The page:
December 5, 2011 at 5:40am

5 Things To Do Today: Artscapes, Repeal Day, Tear In Yr Beer Night and more ...

"Light Escape-Tacoma Array," an installation by the Portland-based design team of RSVR in the Woolworth Building. Photo courtesy of RSVR

MONDAY, DEC. 5, 2011 >>>

1. Spaceworks Tacoma has filled the city's vacant spaces will a new round of art. Nine new installations have added color to downtown Tacoma. Take a stroll up and down 11th street, jutting over to Broadway, Commerce and Pacific Avenue to check out art by Diane Hansen, Brian Hutcheson, Maria Meneses, Kelly June Mitchell, Mary Rothlisberger and Lauren McCleary, Jessica Spring, RSVR visual research (Ian Campbell and Benjamin Gray), Janette Ryan, the Greater Tacoma Community Foundation and Metro Parks Tacoma, as well as Metro Parks Tacoma's dragon at Ninth and Pacific Avenue.

2. On this date in history, 1933, Prohibition was repealed. There's was much rejoicing. Olympia bartenders and the folks at the Olympia Film Society will be celebrating in grand style with an evening of burlesque, music, films and craft cocktails. For party specific, read Molly Gilmore's full story here. Also, Doyle's Public House traditional honors this day too. Stop by the Stadium District watering hole and see what's up.

3. Jeff Ross hosts the Mandolin Cafe Trivia Night beginning at 6 p.m. All the sweet details can be found here.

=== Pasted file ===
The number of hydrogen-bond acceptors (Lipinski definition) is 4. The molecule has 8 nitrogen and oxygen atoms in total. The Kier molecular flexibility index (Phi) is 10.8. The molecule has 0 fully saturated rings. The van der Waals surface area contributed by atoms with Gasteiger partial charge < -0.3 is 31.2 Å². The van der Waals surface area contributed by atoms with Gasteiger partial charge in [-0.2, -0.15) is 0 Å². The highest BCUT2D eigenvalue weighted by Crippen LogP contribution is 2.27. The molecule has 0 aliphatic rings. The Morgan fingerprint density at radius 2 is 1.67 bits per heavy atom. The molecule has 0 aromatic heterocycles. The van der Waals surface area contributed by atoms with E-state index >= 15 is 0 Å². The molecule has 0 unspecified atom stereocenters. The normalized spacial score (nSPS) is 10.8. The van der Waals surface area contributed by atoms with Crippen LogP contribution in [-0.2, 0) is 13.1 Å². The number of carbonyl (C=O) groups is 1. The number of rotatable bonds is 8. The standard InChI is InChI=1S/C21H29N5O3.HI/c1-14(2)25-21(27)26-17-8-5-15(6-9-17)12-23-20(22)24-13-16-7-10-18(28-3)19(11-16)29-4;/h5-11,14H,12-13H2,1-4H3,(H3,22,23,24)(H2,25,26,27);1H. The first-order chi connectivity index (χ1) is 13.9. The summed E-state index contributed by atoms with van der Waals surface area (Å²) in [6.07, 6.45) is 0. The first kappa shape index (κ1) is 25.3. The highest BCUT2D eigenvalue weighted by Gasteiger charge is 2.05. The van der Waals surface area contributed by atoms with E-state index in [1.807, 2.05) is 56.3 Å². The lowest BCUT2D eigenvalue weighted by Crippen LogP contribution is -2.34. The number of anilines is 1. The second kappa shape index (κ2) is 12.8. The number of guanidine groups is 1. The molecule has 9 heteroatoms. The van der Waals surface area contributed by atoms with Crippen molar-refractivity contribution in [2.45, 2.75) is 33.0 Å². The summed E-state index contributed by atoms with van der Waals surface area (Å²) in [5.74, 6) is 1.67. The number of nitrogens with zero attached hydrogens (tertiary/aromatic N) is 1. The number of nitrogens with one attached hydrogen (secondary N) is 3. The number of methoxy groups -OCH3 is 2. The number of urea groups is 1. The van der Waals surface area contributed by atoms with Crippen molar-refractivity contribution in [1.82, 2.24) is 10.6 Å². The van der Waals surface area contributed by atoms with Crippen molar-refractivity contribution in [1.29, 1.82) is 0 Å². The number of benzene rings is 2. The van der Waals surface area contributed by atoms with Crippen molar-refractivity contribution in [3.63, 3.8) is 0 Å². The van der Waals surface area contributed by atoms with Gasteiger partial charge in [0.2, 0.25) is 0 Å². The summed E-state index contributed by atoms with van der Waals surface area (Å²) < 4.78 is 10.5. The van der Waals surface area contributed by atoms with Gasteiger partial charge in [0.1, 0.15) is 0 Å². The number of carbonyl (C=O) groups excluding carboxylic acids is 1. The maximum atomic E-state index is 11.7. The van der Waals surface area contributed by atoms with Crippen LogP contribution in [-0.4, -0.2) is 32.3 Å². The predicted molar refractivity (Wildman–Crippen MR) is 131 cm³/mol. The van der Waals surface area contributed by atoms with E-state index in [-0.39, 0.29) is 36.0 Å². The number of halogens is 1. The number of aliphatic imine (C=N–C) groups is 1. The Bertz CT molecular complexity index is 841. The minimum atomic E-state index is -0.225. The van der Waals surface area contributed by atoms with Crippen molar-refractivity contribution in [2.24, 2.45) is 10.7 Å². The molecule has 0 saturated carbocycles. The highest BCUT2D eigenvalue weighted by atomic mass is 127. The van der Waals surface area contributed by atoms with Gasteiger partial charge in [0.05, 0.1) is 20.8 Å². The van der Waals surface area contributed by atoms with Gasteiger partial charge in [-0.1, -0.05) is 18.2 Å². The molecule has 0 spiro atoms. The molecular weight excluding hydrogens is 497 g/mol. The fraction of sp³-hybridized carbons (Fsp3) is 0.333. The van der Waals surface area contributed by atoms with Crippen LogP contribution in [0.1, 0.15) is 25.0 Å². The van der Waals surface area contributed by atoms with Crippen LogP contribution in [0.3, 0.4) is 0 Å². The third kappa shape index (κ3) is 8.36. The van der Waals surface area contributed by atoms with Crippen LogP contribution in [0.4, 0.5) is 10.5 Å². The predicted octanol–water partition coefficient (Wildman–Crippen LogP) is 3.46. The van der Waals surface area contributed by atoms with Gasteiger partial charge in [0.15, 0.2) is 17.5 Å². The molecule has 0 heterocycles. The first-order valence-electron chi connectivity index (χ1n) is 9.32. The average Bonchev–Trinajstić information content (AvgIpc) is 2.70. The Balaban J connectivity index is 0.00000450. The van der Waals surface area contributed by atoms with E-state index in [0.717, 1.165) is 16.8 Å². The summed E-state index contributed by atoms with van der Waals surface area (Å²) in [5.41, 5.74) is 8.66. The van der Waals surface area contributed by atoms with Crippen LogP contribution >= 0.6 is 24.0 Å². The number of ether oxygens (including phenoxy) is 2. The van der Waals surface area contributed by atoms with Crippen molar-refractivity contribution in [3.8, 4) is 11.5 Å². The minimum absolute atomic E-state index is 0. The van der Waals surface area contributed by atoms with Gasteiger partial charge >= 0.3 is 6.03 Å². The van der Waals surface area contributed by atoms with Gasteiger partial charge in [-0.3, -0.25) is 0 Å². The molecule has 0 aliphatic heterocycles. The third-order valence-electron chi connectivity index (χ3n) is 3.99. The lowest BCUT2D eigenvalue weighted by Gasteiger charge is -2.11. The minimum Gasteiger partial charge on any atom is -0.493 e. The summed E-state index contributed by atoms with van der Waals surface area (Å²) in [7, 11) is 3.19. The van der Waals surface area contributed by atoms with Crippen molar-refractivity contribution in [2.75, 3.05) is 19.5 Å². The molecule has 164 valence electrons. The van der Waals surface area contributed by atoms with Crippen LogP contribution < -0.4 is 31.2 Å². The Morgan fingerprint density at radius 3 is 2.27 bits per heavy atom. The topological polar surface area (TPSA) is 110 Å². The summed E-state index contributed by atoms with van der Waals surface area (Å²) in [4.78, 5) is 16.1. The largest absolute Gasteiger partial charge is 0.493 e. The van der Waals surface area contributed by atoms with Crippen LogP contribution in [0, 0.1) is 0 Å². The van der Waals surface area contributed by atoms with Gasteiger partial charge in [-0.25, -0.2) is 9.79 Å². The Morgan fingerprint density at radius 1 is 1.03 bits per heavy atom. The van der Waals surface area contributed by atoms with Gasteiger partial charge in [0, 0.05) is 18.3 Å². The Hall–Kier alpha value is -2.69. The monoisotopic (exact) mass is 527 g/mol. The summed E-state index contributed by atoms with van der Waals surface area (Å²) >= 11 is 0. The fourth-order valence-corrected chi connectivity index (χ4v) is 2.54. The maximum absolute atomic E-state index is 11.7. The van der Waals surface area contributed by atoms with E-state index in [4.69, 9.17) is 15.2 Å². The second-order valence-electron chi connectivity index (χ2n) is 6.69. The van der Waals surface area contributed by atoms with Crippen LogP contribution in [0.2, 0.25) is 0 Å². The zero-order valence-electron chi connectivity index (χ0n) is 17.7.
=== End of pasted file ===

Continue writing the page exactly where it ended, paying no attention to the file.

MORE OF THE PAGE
4. Harlequin Productions hosts a first read-through of this comedic tale of redemption The Seafarer at 7 p.m. in the Wine Cellar Room at Waterstreet Cafe and Bar. The Olympia theater company suggests you arrive by 6 p.m., since seating is limited to about 70, and it can fill up quickly. Its cast of five actors will get together for the first time to read the play out loud. You get to be there. Neat.

5. Le Voyeur Café and Lounge in downtown Olympia hosts Tear In Yr Beer Night featuring Dana Jewel & The Hungry Hearts and DJ Oki Brown beginning at 9 p.m.

LINK: More arts and entertainment events in the South Sound

LINK: 2011 South Sound Holiday Happenings

LINK: This week's freebies

December 5, 2011 at 7:59am

MORNING SPEW: Tacoma utilities bad news, arts ticket prices might rise, psycho captain ...

Are you ready for some football?


Yikes: A state audit has found the city of Tacoma potentially overbilled city utilities by more than $1 million. (News Tribune)

Tacoma City Council Vs. The Arts: Ticket prices might go up. (News Tribune)

Back To The Drawing Board: European leaders are meeting this week to discuss ways to solve the deepening debt crisis, and this time they are talking about rewriting European Union treaties. (CNN)

Madonna: She'll play the halftime show at Super Bowl XLVI with help from Cirque du Soleil. (Rolling Stone)

iPhone Not Loud Enough?: You need the Crazy Megaphone. (DVice)

Most Expensive Car Crash of the Day: At least eight Ferraris, two Mercedes, and a Lamborghini were among 14 cars involved. (The Daily What)